Hacking into a Vehicle CAN bus (Toyothack and SocketCAN)

CAN bus is an automation fieldbus commonly used in the automotive industry as the main network bus to allow communications between the many on-board ECUs on modern vehicles.

The Linux kernel has native CAN bus support at network layer since some years, with a lot of drivers for both embedded and USB CAN bus controllers, so it’s now fairly easy to add a CAN bus interface to any Linux laptop and have a playaround with it.

In this post I’ll show how to tap into a modern car local bus, dump a bunch of data and analyze the trace offline to write a decoder from scratch using the SocketCAN APIs and utilities.

This is based on my experiences hacking into my Toyota… Toyothack!


https://fabiobaltieri.files.wordpress.com/2013/07/toyothack-intro.png

Read more of this post

Linux Kernel Device Drivers for AVR V-USB Devices

V-USB is a really convenient library to implement USB communication between an AVR microcontroller and any USB host enabled system.

The host side software for a V-USB device is usually handled either from a class driver, such as for HID-compliant devices, or from an userspace libusb-based application.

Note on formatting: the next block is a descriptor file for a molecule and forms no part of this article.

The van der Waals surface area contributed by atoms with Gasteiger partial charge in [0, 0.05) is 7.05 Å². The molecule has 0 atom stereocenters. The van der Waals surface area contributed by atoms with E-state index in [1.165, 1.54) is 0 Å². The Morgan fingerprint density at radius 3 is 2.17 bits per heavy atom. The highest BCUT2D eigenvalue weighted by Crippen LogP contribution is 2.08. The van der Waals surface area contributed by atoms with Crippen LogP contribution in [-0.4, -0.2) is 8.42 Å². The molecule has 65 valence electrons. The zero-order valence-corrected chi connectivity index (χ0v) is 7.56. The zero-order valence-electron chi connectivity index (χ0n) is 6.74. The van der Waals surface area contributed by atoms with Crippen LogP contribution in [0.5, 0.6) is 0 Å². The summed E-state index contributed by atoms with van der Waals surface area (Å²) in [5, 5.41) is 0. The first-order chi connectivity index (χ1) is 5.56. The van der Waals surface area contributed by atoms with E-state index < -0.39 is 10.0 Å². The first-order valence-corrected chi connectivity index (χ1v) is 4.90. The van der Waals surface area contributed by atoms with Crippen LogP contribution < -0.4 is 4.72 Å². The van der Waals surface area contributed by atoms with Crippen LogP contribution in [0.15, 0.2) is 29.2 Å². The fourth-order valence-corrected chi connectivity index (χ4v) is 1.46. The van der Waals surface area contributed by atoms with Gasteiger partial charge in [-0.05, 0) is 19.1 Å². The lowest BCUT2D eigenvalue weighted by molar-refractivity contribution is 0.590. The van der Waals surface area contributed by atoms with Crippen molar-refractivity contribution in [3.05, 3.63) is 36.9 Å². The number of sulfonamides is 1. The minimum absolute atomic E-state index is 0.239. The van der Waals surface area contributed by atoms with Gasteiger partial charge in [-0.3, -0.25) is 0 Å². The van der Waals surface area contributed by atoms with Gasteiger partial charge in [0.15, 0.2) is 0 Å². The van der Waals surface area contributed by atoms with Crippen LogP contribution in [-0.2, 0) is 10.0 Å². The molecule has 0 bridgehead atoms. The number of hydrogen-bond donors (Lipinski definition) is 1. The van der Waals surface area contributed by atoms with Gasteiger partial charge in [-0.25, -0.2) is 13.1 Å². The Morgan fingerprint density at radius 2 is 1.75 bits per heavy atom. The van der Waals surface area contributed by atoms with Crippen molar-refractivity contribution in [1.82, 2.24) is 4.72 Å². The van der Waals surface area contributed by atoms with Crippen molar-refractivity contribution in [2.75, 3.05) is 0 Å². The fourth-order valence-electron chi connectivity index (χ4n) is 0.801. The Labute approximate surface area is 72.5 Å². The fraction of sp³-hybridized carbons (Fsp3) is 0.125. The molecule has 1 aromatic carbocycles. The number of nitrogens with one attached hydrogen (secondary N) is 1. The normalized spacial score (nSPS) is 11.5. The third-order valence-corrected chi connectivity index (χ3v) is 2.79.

This post shows how to implement a Linux kernel device driver for a simple ep0-based V-USB device.

https://fabiobaltieri.files.wordpress.com/2012/05/vusb-kernel-intro.jpg
Read more of this post

Network Statistics with iptables and rrdtool

Netfilter is a powerful tool when it comes to select traffic on a Linux router.

When you set up a chain of rules with iptables, you are also get set of traffic counters with each rule you set, which can be used to see how many times the rule have matched.

If you place a chain of rules without any jump, the packet get counted and goes forward the chain, so that you can write a set of rules just to get some statistic of selected pattern of traffic in your network.

In this post I’ll show how to write some simple rule, get the data on a rrdtool database and plot a traffic graphic out of it.

Read more of this post

Network Activity LED with Linux LED Subsystem

This is a nice userspace application I use on my router to control the Internet connection status LED in “smart” way.

The idea is simple, instead of just randomly blink the LED when there is some activity on the network, this application checks for the total bytes transferred on the network interface, and blinks the LED every 100KB of data.

That behavior is borrowed from modern electric counter, which have a LED that blinks every predefined number of Watt/hour.